I have a PSP memory card(whatever the name is) that reads fine in the PSP, yet the only OS that can read the card is linux, and even then you have to use an adaptor in the built in card reader. External card readers don’t even work, it doesn’t work under any variant of windows. The card has no visible damage or worn off traces, its magic!
One of my best friends and I are practically voodoo tech houngans. Unfortunately, he’s apparently Petro–stuff he touches is cursed and exhibits bizarrely broken behavior until I look at it and make it work again.
A notable example is a desktop PC he used at work some years ago. It started out fine, then over the course of a couple of months, it gradually lost the ability to communicate. At first, it was just a specific failure–sometimes he couldn’t connect to customer sites with our remote desktop setup. That eventually became effectively unusable, at which point his local network connection started dying at random (but increasingly frequent) moments. We had him try LAN jacks at other desks, where other people were using the same software without a hiccup, but it made no difference.
He finally prevailed on the IT department to swap his motherboard and network card and reroll the OS, and it started working again…for a while. Then the progression of symptoms started over again. That time, they swapped the hard drive. At this point, he effectively had a new machine–the only original components were the case, power supply, and a floppy drive. (Why they didn’t just issue him a new machine involves large dollops of bureaucratic stupidity.)
Yep, same symptoms.
I finally prevailed on IT to give me a copy of their install disks, so I could just reroll the machine for him whenever it started to get out of hand. I installed it once…and the machine was still working smoothly when he transferred to another department, and they issued him a laptop…about which, the less said, the better.
I had an SD card that was like this, except that the criterion was simply '‘not windows’ (or not windows XP, didn’t really try any other version,) as opposed to ‘only Linux’. As well as Linux, this card would read and write fine in any palm device, pocket PC or windows mobile - I’m pretty sure it worked in my camera, mp3 players, etcetera.
Windows wouldn’t even admit that there was a card there to format. Formatting with any other device didn’t see to affect the voodoo.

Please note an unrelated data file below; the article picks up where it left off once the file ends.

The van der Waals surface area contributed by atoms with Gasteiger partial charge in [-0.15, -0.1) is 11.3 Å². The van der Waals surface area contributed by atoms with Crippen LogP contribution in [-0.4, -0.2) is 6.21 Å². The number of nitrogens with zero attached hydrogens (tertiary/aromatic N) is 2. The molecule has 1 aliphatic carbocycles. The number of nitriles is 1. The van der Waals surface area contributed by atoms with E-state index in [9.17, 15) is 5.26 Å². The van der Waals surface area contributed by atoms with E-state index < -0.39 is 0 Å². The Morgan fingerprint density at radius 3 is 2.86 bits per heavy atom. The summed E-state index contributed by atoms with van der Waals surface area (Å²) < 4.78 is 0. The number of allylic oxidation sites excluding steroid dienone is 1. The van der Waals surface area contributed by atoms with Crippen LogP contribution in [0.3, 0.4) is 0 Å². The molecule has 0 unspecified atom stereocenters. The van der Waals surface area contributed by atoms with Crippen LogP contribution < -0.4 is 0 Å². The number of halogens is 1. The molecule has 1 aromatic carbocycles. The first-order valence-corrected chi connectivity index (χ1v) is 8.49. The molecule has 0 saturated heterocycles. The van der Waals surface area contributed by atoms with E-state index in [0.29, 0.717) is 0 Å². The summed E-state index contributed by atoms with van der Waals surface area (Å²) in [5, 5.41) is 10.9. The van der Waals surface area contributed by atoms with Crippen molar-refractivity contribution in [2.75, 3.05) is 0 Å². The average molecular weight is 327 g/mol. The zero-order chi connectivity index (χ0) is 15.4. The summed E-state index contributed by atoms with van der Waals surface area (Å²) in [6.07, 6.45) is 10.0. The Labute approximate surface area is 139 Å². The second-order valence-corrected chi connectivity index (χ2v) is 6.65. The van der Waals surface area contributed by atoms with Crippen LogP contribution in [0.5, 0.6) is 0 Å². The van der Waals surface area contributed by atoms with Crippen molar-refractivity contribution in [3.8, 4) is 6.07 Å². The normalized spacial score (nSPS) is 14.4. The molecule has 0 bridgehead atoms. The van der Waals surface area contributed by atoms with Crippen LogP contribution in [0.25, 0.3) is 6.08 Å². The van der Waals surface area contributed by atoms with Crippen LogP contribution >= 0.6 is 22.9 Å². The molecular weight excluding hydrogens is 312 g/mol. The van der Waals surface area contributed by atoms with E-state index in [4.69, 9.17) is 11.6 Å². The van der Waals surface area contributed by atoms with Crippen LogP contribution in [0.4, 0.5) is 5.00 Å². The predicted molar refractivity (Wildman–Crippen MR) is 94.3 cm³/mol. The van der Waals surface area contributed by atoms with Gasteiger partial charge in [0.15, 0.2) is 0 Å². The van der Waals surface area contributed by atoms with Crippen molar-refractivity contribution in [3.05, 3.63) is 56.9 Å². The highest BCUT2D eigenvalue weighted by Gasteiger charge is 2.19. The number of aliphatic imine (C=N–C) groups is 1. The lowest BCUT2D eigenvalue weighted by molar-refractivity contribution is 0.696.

I ended up sticking it in a drawer, because I couldn’t see anything I could do with a 512 meg card that would be worth the trouble, considering how much I use windows card readers for nearly any device using an SD card. (And now, as I type this, I’m wondering if I could load it with a few hours worth of my favorite music via the Linux netbook and keep it plugged into the MP3 boombox in the bathroom…)
One of the laptops in the shop at work has some commercially sensitive software installed on it and we need to use it to perform adjustments to equipment. It uses a USB Alladin HASP anti-duplication security dongle for authentication. One day, this dongle stopped working and was quite stubborn about revealing why. It worked fine on other PCs and other USB devices worked fine on the laptop. The laptop would make the Windows new hardware noise and but it just showed something like ‘unknown USB device’ in the Device Manager on any of the USB ports.
The solution: Plug the dongle into a small four-port USB hub and plug the hub into the laptop. No Problem!
On principle, I spent far more time trying to find out why the fix worked than it deserved. I still can’t figure it out.
For what it’s worth, the two scenarios I’ve had success with a hub instead of a direct connection:
Power droops on the internal hub can be hidden by a powered external hub
Minor signal integrity issues (and USB spec violations, for that matter) can be hidden by an external hub.